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【Omori Junpei participated in "terroir de Tsukigase"@ Kyoto】



Jyunpei Omori and Andrew Saito So are currently holding a duo exhibition at Farmoon Tea House in Kyoto Prefecture, with a theme centered around the soil of Tsukigase. Using soil from the ancient Lake Biwa Formation, which belongs to the Cenozoic era, Omori creates tangible manifestations of ancient rhythms, while Saito explores the poetic and scientific aspects of its cycles. During the exhibition, on Fridays, Saturdays, and Sundays, Farmoon Tea House also offers Tsukigase tea served in vessels made from Tsukigase soil. We invite you to enjoy this unique experience.



Terroir de Tsukigase

【Dates】April 12th, 2024 (Friday) - April 21st, 2024 (Sunday)

【Opening hours】11:00 AM - 6:00 PM

【Venue】Farmoon 2F, 9 Kitashirakawa Higashikubotamachi, Sakyo-ku, Kyoto, 606-8285, Japan


Special Dinner:

Date: April 20th (Saturday)Open: 5:00 PM① 5:30 PM - 8:00 PM, ② 8:30 PM - 10:30 PM*Limited to 15 participants per session. Reservation required.


Special Dinner details:We offer a limited dinner prepared by Masayo Funakoshi, using the exhibited artworks as tableware. Non-alcoholic/alcoholic pairing included. ¥18,000 per person. Please make a reservation by providing the following information via DM to @farmoon_kyoto:(① Name, ② Number of guests, ③ Phone number, ④ Preferred session, ⑤ Non-alcoholic or alcoholic pairing, ⑥ Any allergies)


 

Statements


If we consider the environment surrounding soil, climate, and the skills of the creators as terroir, then the environment of tea fields can also be considered terroir.

I interpret the soil that adapts and circulates within the Earth's environment, as well as the activities of people and events happening to me. When I visited the tea fields in Tsukigase, I felt a connection with the ancient past. I sensed the determination and radiant spirit of those who face the challenges while adapting to that environment. When I touched the soil beneath the compost, its fragrance reached deep into my brain.

The soil has a sticky texture mixed with coarse gravel, and sometimes it doesn't take a definite form. I pondered how to engage with it and explored various methods. I rolled it, stretched it, scratched it with my hands, and even molded it while still muddy. It was enjoyable to closely observe the expressions of the soil.

The soil obtained from the tea fields is a symbol of life. I immersed it in water, filtered and refined it, kneaded it, fired it, and made tools from it. For me, who had never created tools before, it was a new attempt and an opportunity to view the functionality from a different perspective.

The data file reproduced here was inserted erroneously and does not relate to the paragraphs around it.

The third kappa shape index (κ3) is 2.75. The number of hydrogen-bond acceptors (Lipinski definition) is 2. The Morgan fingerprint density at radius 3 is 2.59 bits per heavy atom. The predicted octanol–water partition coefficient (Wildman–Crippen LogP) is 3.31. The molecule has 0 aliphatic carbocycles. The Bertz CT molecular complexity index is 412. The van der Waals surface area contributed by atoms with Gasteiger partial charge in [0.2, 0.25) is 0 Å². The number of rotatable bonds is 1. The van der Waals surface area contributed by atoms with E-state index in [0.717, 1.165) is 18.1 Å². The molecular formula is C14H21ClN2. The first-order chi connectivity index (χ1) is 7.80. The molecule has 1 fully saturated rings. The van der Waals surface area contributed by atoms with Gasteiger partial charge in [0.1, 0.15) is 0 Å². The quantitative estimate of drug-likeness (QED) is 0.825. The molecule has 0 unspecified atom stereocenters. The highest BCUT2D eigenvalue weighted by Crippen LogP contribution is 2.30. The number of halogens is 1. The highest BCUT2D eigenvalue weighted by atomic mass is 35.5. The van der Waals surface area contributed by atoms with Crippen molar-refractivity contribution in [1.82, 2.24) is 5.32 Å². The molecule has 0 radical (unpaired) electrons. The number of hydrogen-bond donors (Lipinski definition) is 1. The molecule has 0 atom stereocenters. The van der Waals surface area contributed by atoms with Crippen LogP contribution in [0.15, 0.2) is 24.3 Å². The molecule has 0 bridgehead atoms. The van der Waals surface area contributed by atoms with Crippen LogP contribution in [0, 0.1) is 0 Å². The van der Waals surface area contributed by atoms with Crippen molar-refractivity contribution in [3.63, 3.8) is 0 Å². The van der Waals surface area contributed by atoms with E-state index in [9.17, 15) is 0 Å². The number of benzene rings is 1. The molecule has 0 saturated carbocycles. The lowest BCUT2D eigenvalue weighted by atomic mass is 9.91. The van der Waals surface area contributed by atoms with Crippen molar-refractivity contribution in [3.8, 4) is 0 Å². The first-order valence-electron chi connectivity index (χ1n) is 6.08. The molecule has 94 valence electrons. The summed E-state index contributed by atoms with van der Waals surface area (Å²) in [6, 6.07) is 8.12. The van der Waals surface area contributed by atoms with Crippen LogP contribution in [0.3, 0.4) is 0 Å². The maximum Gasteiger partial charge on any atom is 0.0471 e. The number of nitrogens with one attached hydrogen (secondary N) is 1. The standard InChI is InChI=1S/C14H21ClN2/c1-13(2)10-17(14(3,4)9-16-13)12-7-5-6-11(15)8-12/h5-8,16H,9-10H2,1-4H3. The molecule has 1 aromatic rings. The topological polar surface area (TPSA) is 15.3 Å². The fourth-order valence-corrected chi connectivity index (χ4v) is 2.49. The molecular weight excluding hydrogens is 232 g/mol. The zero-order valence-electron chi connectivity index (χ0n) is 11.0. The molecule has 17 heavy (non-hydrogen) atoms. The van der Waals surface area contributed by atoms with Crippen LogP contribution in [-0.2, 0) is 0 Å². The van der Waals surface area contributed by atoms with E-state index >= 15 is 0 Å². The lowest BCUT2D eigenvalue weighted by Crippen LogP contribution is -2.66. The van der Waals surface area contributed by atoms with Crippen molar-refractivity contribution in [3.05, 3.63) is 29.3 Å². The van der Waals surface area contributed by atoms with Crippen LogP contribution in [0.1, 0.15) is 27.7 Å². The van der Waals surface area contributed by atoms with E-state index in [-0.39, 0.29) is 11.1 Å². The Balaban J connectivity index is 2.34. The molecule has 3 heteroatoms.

Written by Junpei Omori


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We break down ceramics made from viscous soil and glassy membranes at the molecular level and reconstruct them. This process engraves the stories of objects and discovers their unique value.

The soil of the tea mountains in Tsukigase Village, Nara Prefecture, was once the seabed of ancient Lake Biwa. The Tsukigase Healthy Tea Plantation has converted to organic cultivation since the previous generation, and the current owner, who succeeded the business, continues to expand the fields and manage scattered tea mountains while maintaining their beliefs despite friction with the surrounding environment. They have also taken over unused tea fields in the vicinity and revitalized the depleted soil by cultivating microorganisms from scratch. They select tea varieties to plant according to the characteristics of each tea field's soil, climate, and sunlight conditions. They fine-tune processes such as roasting and aging to bring out the unique characteristics of the tea that grows as a result, pursuing the maximum expression of terroir and the characteristics of the tea variety.

Furthermore, we burn straw, oyster shells, and leftover tea leaves used in Farmoon's cuisine, creating ash and combining it with feldspar to make glaze. This expresses the molecular-level circulation of materials known as "Farm to Table to Ceramics."

Written by Andrew Saito


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During our discussions about holding a joint exhibition of the two familiar yet contrasting ceramic artists at Farmoon, the idea emerged to use the leftover tea from Farmoon as a glaze. We met during the production of the Nara Food Caravan in 2016, and Mr. Iwata from the Tsukigase Healthy Tea Plantation in Nara, who produces indispensable tea for Farmoon, not only has deep knowledge about tea production using organic and natural farming methods, but also possesses a profound understanding of the geology of Tsukigase, where he grows tea plants and where they are rooted. He reminded me that the geological layers in Tsukigase include the Cenozoic era's ancient Lake Biwa Formation, which consists of clayey deposits. This sparked the idea of creating clay with that soil, firing pottery with the clay, and brewing tea made in that area with the pottery. The concept of circulation started spinning in my head, and I thought it would be enjoyable to involve the two ceramic artists in this spiral motion of nature and humanity.

We asked Mr. Iwata for a small portion of soil from the tea fields, and this is the resulting collection of artworks created by the two artists.

Come and experience the resonance and contrast between Junpei Omori, who constantly changes while absorbing the ancient rhythms and returning to primal origins, and Andrew Saito, who engages with the land and stories at a molecular level, combining a poetic and scientific perspective.

Written by Masayo Funakoshi


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